With the launch of the Chan Zuckerberg Initiative, the organisation aims to invest in the long-term future of communities by undertaking vital research in areas such as science, technology and education to ensure each individual can reach their full potential and live in a more modern, advanced and beneficial future.
As any business leader can attest, the world has become increasingly complex. To navigate in that world, they need all of the help they can get -- and one powerful tool is a grounding in STEM. Technology and science are not only central to today’s business landscape, but they’re often the keys to progress.
Oil prices have had a crazy ride the last two years. Looking even further back the price is widely variable (oil was below $20 a barrel in the late 1990s). Historically price has had more to do with price-fixing by OPEC, global geopolitics, and the slow speed at which production rates can adjust to balance the market.
How can one dislike educational technology but also love online learning? Simple. Technology has - at least until now - been more of a force for ill than for good in higher education. Our edtech tribe has consistently over-promised and under-delivered on the potential and benefits of technology. We have done too little to put the educator at the center of our efforts.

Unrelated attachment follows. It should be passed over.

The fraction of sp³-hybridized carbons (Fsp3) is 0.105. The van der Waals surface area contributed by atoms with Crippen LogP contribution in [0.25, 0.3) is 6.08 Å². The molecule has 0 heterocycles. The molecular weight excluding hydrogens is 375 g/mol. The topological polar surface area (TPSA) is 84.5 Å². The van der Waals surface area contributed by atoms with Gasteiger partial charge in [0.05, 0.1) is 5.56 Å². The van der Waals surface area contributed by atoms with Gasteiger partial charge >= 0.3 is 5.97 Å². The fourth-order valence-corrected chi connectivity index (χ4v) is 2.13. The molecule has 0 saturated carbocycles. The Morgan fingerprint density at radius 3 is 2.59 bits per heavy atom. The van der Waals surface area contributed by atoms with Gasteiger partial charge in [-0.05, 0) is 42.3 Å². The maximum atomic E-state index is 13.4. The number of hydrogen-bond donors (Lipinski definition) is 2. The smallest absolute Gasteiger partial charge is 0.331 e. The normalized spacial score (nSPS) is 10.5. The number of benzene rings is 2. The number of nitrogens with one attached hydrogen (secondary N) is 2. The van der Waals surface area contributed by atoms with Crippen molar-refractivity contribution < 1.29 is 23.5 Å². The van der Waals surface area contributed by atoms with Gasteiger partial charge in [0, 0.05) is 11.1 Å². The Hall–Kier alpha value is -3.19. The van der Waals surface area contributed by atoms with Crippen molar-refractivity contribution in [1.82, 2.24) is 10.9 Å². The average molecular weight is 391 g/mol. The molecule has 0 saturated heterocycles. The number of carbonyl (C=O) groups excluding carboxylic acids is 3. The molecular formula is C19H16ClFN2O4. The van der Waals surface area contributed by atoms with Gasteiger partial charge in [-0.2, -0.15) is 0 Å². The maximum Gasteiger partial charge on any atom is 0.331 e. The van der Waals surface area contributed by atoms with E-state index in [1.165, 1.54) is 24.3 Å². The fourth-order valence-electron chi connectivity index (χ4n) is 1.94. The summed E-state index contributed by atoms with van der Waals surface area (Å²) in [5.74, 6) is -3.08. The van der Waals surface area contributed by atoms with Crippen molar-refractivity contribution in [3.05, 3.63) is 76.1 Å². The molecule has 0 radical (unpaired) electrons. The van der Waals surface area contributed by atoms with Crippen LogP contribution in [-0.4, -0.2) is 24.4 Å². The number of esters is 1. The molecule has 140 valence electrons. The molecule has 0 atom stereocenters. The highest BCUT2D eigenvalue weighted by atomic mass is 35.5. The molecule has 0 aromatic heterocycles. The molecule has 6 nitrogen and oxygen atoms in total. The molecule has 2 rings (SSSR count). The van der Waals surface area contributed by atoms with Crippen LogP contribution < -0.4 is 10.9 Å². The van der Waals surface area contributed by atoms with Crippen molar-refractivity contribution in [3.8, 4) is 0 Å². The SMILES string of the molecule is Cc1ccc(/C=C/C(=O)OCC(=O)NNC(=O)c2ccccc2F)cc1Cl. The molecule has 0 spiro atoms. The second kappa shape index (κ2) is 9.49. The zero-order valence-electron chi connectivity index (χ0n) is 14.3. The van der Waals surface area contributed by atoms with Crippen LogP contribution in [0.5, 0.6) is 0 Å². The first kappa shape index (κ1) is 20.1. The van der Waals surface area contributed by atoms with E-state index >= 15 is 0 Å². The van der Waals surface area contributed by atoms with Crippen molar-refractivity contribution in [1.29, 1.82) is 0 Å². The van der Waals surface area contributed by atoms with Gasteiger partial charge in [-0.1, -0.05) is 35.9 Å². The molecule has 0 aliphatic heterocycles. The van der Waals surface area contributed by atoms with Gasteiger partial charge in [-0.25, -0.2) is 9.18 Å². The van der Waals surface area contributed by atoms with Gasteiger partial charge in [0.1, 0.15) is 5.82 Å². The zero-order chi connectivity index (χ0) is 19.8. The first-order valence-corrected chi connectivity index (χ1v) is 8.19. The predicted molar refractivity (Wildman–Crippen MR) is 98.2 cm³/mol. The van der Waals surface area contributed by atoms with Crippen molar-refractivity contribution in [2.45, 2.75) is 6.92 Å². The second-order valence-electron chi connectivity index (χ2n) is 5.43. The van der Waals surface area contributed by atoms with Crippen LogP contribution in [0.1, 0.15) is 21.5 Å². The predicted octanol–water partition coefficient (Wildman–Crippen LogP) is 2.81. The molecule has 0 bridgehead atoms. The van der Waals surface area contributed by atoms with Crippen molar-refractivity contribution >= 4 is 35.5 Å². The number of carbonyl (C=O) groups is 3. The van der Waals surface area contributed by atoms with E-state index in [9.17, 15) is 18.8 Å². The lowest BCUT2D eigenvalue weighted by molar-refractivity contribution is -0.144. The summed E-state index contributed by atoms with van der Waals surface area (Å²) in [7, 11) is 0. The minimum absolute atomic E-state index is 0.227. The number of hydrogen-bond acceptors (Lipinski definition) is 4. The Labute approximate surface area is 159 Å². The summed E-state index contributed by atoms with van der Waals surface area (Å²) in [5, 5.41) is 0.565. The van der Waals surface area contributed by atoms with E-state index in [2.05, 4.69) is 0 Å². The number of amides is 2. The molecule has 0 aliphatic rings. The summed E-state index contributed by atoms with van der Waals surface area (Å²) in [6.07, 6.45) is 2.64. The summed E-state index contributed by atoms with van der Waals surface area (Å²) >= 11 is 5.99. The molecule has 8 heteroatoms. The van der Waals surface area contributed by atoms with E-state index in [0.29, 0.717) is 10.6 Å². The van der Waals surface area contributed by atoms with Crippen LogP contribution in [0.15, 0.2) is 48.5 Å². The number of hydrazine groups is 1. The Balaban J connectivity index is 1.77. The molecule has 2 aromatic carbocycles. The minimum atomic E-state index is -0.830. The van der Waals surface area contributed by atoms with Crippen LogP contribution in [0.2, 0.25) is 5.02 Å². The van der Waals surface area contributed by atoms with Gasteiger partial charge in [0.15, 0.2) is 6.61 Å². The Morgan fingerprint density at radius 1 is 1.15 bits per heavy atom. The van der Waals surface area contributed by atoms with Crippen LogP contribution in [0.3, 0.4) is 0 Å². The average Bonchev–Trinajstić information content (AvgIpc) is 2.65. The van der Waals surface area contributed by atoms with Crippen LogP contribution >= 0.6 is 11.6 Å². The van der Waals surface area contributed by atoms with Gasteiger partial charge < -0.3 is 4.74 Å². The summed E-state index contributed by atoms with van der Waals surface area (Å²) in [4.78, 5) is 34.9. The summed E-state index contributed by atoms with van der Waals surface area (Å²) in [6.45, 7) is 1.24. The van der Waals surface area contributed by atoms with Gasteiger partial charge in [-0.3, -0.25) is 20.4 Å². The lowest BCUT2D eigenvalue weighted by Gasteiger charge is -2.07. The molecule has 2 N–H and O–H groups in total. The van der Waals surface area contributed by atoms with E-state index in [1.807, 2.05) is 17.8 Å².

Programs that emphasize science, technology, engineering and math (STEM) strengthen our communities. It is a process that creates informed citizens who don’t fall prey easily to false news stories or pandering governmental candidates. An informed voter base can think for themselves to elect the right people who will build a better country.
China’s largest chip maker has announced it will invest $30bn to build a new semiconductor factory, as the world’s second largest economy seeks to reduce its dependence on foreign technology.
In a series of tactical skirmishes that distract attention from their broader strategy, a loose coalition of advocacy groups and academics is methodically working to transform America’s successful private-sector, competitive Internet model into at least a heavily regulated utility, if not government-owned networks.
Currently pursuing a master's degree in horticultural sciences at North Carolina State University -- Raleigh, Ammons juggles her education with raising her children. Luckily, she says, she can enroll on a part-time basis, often completing about seven credit hours each term.